Why PreK Matters.

by Bjorn Billhardt

One of my very first memories in life is my first day of 1st grade in my hometown of Hamburg, Germany (Kindergarten, despite its German name, is actually not a mandatory grade in Germany). Before my official “Einschulung,” or entry into school, I was mainly spending my days at home with my mom and my little brother. Like most of us, I don’t remember much about what I did on normal days in the years before school; I am sure I had fun. I do remember vividly, though, my first day at school.

The school had a flat roof and some older kids, to mark the occasion, were allowed on the roof to welcome us new kids. I had a 3-foot paper cone with me that included all sorts of school supplies as was tradition in Germany back then and probably still is. Mostly, though, I remember being completely and utterly terrified. I think I held back my tears until my parents left and then started bawling and crawling into a corner where I tried to hide from the teacher and the other kids for the rest of the day.

A few years ago, I drove my oldest son to his first day of Kindergarten. Like most parents seeing their kid wander off into a big school for the first time, I had to hold back tears for very different reasons. Most striking to me, though, was the difference between my own experience over 30 years ago and that of my son. There was not a hint of anxiety on his face; on the contrary — he was excited and confident.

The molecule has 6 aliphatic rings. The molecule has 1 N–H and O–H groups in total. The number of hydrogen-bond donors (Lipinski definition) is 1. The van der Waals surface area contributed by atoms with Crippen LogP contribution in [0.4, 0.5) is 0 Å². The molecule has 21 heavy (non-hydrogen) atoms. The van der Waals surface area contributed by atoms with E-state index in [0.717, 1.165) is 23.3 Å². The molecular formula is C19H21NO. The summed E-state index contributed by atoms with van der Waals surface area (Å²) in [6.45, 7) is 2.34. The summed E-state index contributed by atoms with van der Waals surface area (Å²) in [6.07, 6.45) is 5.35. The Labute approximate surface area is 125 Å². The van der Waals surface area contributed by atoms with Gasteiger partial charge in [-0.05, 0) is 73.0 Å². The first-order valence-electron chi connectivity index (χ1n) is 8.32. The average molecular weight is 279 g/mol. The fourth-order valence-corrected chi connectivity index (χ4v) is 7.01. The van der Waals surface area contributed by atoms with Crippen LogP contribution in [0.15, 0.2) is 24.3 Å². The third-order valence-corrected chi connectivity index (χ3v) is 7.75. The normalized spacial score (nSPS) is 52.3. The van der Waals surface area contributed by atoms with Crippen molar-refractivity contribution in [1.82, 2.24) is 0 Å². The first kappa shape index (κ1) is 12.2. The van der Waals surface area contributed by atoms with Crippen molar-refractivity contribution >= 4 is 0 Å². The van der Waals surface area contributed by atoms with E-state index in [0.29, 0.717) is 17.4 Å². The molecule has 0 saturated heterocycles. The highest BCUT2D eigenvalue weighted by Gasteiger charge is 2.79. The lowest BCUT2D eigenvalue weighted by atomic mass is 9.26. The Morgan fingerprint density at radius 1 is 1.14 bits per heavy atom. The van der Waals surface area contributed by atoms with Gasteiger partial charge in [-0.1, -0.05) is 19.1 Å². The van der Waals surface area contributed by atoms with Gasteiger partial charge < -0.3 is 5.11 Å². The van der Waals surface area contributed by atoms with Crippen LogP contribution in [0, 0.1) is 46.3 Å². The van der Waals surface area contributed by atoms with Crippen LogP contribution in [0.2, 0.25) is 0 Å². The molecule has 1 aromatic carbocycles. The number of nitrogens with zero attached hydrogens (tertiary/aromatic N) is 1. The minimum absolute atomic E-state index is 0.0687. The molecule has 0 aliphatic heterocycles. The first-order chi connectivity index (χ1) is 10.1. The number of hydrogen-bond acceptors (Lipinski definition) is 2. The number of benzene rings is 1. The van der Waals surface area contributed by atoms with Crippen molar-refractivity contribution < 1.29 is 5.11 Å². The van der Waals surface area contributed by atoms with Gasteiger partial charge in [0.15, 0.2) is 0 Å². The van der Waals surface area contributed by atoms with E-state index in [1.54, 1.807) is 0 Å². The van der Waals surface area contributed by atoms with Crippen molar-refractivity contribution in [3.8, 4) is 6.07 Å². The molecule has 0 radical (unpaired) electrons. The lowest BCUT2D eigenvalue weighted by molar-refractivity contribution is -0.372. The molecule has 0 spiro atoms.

The reason, I strongly believe, is that for him, his first day at Kindergarten was just a simple switch from one building to another. Pre-K had allowed him to make friends, build social competencies, and gain a confidence entering new environments and interacting with others that I remember lacking for most of my elementary school years (and beyond, for that matter).

Learn more about PreK at Magellan

About the author:

Bjorn Billhardt is the CEO of Abilitie, a business simulation firm for leadership talent development. Bjorn is also a member of the Board of Directors at Magellan International School, a Spanish Immersion, International Baccalaureate School serving 460 students in grades Pre-K3–8th. He and his wife Kirsten reside in Austin, TX and have three boys, all students at Magellan.

Bjorn Billhardt

Bjorn Billhardt

MIS Parent & Member, Board of Directors


Originally published at Magellan International School.